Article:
Posted on: Oct 23, 2014

The likelihood for confusion to occur over when the 28 days for filing a challenge to an Employment Relations Authority determination expires has been much reduced by a recent decision of the Employment Court. In making its decision, the Court refused to follow the earlier decision of the Court in Vice-Chancellor of Lincoln University v Stewart.

Difficulties have arisen in situations in which the Authority has made its determination late in the year. Section 179(2) of the Employment Relations Act 2000 gives 28 days for filing a challenge to a determination. The Lincoln University case said that reg 74B(2) of the Employment Court Regulations, which excludes the period from 25 December to the close of 5 January in the calculation of times but is subject to “an express provision in any Act”, was inconsistent with the express provision in s 179(2) and therefore ineffective or ultra vires the power under which it was purportedly made.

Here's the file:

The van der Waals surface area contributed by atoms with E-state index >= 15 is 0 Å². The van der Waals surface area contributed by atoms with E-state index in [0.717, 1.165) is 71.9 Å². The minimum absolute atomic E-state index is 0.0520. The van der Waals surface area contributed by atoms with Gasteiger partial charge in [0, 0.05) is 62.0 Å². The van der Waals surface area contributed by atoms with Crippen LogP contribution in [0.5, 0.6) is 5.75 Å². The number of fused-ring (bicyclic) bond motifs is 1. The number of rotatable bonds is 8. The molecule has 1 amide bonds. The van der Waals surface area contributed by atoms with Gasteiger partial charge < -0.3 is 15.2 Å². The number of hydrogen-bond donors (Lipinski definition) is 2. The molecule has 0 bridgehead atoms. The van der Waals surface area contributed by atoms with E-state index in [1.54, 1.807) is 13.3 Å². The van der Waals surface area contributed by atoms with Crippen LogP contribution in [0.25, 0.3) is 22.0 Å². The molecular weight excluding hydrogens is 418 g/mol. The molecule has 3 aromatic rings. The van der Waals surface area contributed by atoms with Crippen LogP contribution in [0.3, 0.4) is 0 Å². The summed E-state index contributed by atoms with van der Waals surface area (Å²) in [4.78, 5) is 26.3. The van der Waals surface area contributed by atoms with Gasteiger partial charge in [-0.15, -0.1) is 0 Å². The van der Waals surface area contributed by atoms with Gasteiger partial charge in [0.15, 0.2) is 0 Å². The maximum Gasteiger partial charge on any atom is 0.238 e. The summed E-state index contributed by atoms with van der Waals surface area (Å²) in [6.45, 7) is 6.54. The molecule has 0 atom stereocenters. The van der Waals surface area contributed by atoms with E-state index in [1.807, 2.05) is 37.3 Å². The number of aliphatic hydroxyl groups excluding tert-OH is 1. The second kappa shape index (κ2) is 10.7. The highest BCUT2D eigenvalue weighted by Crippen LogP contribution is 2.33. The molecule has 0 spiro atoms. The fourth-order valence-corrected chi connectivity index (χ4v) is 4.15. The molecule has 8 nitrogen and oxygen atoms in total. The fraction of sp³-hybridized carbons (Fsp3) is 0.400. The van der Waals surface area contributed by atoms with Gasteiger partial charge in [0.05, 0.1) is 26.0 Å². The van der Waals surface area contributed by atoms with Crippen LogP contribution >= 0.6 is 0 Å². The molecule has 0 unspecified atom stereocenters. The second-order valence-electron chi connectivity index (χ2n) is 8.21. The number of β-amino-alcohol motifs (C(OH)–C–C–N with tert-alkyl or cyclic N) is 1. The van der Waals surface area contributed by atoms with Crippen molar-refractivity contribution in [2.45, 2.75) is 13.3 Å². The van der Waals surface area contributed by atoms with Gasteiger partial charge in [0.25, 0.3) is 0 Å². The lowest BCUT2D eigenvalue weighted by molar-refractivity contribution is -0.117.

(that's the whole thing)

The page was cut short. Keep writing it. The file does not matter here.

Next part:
Recognising the presumption of validity of subordinate legislation, the Employment Court has now given an opposing view. It considers that the regulation (along with reg 74A which allows things to be done upon the reopening of the Court registry where they are meant to be done but the registry is closed) simply gives effect to practical realities in the employment jurisdiction. A factor in the formation of this view was that, if the legally trained could get the dates wrong, how could the self-defended or the lay representative hope to get it right?

New Zealand Air Line Pilots’ Association v Airways Corporation of New Zealand Limited (2014)


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